2007 digitally remastered 4CD retrospective set of Manfred Mann recordings for EMI from 1963-66. And you know what? I still don’t really know what ‘digitally remastered’ really means. Whenever a label dispenses the phrase ‘digitally remastered’ I always get this mental image of boffins in white suits and goggles cleaning up tapes and discs with no end of cutting-edge dusters and anti-static guns and removing all the grease, the scum and debris that have accumulated over the years. But something in me suspects this is not the case – and yet even though I know this, whenever I listen a ‘digitally remastered’ recording I always feel like someone has ripped the gauze from my ears, shoved in a couple of ear-buds and given them a good old scouring. Beginning life as a jazz band before moving onto better paying schemes, Virtuoso keyboardist, Manfred Mann and smiley, throaty ‘shouter’ Paul Jones and his harmonica for hire had a sizeable glory box of tunes in the charts from 1963 to 1966 and here’s a thoroughly exhaustive slab of them: ‘5-4-3-2-1’, ‘Do Wah Diddy Diddy’, ‘Sha La La’, ‘Come Tomorrow’, ‘If You Gotta Go, Go Now" and ‘Pretty Flamingo’ plus blues standards like ‘Smokestack Lightning’, ‘I'm Your Hoochie Coochie Man’ and ‘I've Got My Mojo Working’. The release includes sleevenotes written by Tom McGuiness as well as a sessionography and illustrated discography. 'Down The Road Apiece' (EMI Recordings 1963-1963) is out August 13.
Justified Release? A resounding yes, really. Obstensibly a rootsy blues band, the public rarely gets to see this side of them plus there’s a bakers dozen or so genuine rarities and previously unreleased recordings. Also, you get a chance to glimpse the ‘Mann’ before one of ‘em got his ‘Earth Band’ and one of ‘em joined 6 Music. Tidy and handsome release and what retrospective are really all about.
Junior Boys is the labour of love of Jeremy Greenspan and Matt Didemus, a couple of Anglophiles from Hamilton, Ontario, a band as eager to demonstrate their love of electro-pop bands like Scritti Politti as they are to embrace the free-ranging designs and lo-fi approaches of producers like Timbaland and Pharrel. 2006’s shockingly well-received album, ‘So This Is Goodbye’ is Jeremy and Matt’s first fully realised work; poignant, precise and impeccably well crafted and bringing to mind a flood of comparisons that include Brian Eno, David Sylvian, Japan, the album wrestled free of its urban grip and slipped down an adjacent alleyway of dreamy, hypnotic vapour-pop, tearing a page from another rulebook that it just so happened to be carrying. Only this time it’s roped in a number of remix collaborators: Carl Craig, Hot Chip, Tensnake, Kode 9 and Marsen Jules, Morgen Geist and Alex Smoke. Re-released on Domino on June 11th.
Justified release? Well pretty divided on that one. Personally I think Domino could have produced the bonus disc of remixes a little sooner. Also if you haven’t been formally introduced already to this album, the 2-disc proposal might be a little confusing. That said it’s still a bonny package.
The casual tongue of sleeve-notes writer, Simon Reynolds slips them alongside some of the accredited classics that defined the postpunk era: Public Image Ltd’s ‘Metal Box’, Talking Heads’ ‘Fear Of Music’ and Gang Of Four’s ‘Entertainment’: sometimes botched, sometimes substandard and sometimes misconceived. But then, that was the whole point of postpunk anyway, wasn’t it? But who are they? Young Marble Giants: Alison Statton and brothers Stuart and Phil Moxham. They released one album, a handful of singles and a Peel Session. And they’ve also been covered by bands as diverse as Belle and Sebastian and Courtney Love’s Hole. Sparse, bony, acidic yet haunted by a grey, miraculous beauty ‘Colossal Youth’ is a modus operandi for all your nourish, spectral heroes of today. Re-released by Domino Records on July 2nd.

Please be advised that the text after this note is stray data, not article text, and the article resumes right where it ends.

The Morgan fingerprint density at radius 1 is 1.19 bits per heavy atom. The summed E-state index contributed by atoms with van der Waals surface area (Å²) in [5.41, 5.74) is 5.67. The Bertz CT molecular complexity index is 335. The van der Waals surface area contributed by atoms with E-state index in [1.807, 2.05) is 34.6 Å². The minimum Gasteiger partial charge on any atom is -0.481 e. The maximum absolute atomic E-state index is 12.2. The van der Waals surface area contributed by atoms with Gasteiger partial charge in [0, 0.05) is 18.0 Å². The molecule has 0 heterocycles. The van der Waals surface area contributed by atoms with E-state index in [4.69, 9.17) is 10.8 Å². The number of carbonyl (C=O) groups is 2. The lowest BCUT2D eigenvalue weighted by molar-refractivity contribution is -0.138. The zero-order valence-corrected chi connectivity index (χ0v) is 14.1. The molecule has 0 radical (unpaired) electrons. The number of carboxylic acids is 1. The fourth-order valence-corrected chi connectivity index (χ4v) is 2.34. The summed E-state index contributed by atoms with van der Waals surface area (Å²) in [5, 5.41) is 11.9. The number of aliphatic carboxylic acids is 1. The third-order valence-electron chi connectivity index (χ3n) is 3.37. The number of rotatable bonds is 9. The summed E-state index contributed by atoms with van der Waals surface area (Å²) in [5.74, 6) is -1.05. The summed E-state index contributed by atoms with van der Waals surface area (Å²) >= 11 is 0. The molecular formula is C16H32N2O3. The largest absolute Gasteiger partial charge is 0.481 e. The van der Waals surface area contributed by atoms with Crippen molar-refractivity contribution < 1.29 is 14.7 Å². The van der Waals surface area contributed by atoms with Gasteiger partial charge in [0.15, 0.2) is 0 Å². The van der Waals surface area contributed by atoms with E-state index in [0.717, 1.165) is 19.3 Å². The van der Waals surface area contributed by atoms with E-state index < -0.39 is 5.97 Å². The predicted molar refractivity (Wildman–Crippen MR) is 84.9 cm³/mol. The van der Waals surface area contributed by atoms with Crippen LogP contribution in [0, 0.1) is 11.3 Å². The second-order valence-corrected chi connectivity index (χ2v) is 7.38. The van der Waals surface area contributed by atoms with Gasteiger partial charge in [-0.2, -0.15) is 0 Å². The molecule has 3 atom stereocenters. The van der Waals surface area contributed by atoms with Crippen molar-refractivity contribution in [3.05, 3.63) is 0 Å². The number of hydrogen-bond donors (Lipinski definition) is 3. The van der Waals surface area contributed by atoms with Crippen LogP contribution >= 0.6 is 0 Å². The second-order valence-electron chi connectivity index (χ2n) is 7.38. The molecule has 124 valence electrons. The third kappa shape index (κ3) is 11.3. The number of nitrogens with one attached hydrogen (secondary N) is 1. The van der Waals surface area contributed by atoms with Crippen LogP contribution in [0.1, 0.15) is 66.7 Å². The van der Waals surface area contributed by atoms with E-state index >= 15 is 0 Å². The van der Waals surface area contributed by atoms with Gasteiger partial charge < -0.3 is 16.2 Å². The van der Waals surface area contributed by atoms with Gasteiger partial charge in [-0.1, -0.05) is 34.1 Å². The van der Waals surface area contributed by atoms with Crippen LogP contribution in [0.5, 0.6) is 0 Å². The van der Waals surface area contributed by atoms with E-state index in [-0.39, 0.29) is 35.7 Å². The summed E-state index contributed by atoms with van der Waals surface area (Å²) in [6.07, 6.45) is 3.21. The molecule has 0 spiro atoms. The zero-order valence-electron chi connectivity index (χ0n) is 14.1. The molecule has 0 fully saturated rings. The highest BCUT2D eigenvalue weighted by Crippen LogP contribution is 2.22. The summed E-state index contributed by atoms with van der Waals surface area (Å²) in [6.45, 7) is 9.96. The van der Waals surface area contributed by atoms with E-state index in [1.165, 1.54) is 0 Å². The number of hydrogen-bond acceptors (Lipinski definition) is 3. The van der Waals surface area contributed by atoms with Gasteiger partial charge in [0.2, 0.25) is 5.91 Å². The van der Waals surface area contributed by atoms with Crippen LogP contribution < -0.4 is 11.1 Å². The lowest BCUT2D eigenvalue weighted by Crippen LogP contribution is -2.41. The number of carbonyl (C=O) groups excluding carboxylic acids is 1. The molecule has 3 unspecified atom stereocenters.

Justified Release? By god, yes! Crazy to think this was recorded as far back as 1980 – a year otherwise defined by that dastardly Rubik’s Cube, the death of John Lennon and the unaccountable of success of Dallas. The Collected Works of the Young Marble Giants draws together the band’s album and singles for the first time on a CD Set including a whopping great 32-page booklet. In addition a limited Edition 3 disc set includes the 6 tracks the band recorded for John Peel.
Eat To The Beat was Blondie’s forth studio album, originally released on 13th October 1979, the day before a major Gay Rights March took place in Washington DC featuring thousands of angry campers. It was also the month a tsunami hit the coast of Nice in France killing 23 people and the month that saw the release of Bob Marley’s penultimate album, ‘Survival’ was released. But Eat To The Beat marked another momentous occasion, as it was the first ever ‘video album’, meaning it was commercially released on home video simultaneously with the audio album. Every song on the album has a corresponding music video. And now it’s all here on a sumptuous 2 disc collection: one audio, one DVD. ‘Eat To The Beat: Collectors Edition (CD+DVD) is released July15 2007.
Justified release? Absolutely. The video was long since deleted and who could fault wanting to hear (or indeed see) the likes of ‘Dreaming’, ‘Union City Blue’ and ‘Atomic’. The album just before Blondie lost their touch. And their relevance. Downside? Last re-released in only 2001 with additional live-recordings but without the vids. Bonus events include feeling very very horny.
Alan Sargeant for Crud Magazine 2007©